Keywords: Biomimetic Materials/chemistry ; Biomimetics ; Cactaceae/metabolism ; Desiccation ; Dialysis ; Electrochemistry ; Humidity ; Hydrophobic and Hydrophilic Interactions ; *Membranes, Artificial ; *Nanotechnology ; Plant Stomata/metabolism ; Polymers/*chemistry ; Protons ; Surface Properties ; Temperature ; Water/*analysis
    Print ISSN: 0028-0836
    Electronic ISSN: 1476-4687
    Topics: Biology , Chemistry and Pharmacology , Medicine , Natural Sciences in General , Physics
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  • 5
    Publication Date: 2018-04-25
    Description: Interactions among mutations within a protein have the potential to make molecular evolution contingent and irreversible, but the extent to which epistasis actually shaped historical evolutionary trajectories is unclear. To address this question, we experimentally measured how the fitness effects of historical sequence substitutions changed during the billion-year evolutionary history...
    Print ISSN: 0027-8424
    Electronic ISSN: 1091-6490
    Topics: Biology , Medicine , Natural Sciences in General
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  • 6
    ISSN: 1618-2650
    Source: Springer Online Journal Archives 1860-2000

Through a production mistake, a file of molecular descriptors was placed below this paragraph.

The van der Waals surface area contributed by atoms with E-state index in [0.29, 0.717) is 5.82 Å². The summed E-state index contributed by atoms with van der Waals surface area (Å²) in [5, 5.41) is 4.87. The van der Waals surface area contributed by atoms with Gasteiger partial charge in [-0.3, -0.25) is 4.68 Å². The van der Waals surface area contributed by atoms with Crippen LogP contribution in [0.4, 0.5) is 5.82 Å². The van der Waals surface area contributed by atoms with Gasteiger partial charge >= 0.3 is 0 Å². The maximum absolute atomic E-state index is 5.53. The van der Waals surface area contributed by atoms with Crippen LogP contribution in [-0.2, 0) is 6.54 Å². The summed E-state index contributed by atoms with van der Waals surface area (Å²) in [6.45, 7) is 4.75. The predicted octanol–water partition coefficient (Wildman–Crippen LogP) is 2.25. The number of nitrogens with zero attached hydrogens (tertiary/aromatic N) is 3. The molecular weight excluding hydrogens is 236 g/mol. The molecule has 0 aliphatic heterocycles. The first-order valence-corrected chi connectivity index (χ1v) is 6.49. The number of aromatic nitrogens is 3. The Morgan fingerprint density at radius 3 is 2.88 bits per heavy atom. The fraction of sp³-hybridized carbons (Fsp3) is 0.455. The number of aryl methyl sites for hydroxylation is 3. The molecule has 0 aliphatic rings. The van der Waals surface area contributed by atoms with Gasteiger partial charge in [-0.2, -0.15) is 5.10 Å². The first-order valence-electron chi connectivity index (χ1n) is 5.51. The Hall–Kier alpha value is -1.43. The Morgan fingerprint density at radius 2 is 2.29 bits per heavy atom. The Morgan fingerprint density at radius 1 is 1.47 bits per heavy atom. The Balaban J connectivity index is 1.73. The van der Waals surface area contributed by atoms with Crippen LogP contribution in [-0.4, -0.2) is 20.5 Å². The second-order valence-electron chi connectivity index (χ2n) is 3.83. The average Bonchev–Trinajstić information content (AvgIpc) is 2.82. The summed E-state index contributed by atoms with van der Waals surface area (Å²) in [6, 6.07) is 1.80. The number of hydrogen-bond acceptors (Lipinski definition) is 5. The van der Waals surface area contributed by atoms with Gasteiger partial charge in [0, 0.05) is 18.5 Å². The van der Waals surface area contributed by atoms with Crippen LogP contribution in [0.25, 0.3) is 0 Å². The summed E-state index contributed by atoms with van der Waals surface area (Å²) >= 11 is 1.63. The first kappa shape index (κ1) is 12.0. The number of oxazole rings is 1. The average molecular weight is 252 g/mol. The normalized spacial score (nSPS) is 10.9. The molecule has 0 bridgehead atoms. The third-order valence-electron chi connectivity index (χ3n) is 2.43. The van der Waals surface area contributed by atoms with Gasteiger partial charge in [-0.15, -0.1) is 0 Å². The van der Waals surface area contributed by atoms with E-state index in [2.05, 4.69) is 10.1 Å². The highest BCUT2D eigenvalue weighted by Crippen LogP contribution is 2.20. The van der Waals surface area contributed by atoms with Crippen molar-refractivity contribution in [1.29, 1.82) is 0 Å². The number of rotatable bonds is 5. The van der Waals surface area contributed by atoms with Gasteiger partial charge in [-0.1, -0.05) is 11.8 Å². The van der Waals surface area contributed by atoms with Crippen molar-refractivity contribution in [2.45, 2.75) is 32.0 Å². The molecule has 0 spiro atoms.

Topics: Chemistry and Pharmacology
    Type of Medium: Electronic Resource
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  • 7
    Electronic Resource
    Electronic Resource
    s.l. : American Chemical Society
    Industrial & engineering chemistry 3 (1911), S. 419-420 
    ISSN: 1520-5045
    Source: ACS Legacy Archives
    Topics: Chemistry and Pharmacology , Process Engineering, Biotechnology, Nutrition Technology
    Type of Medium: Electronic Resource
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  • 8
    ISSN: 1618-2650
    Source: Springer Online Journal Archives 1860-2000
    Topics: Chemistry and Pharmacology
    Type of Medium: Electronic Resource
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  • 9
    ISSN: 1618-2650
    Source: Springer Online Journal Archives 1860-2000
    Topics: Chemistry and Pharmacology
    Type of Medium: Electronic Resource
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  • 10
    ISSN: 1618-2650
    Source: Springer Online Journal Archives 1860-2000
    Topics: Chemistry and Pharmacology
    Type of Medium: Electronic Resource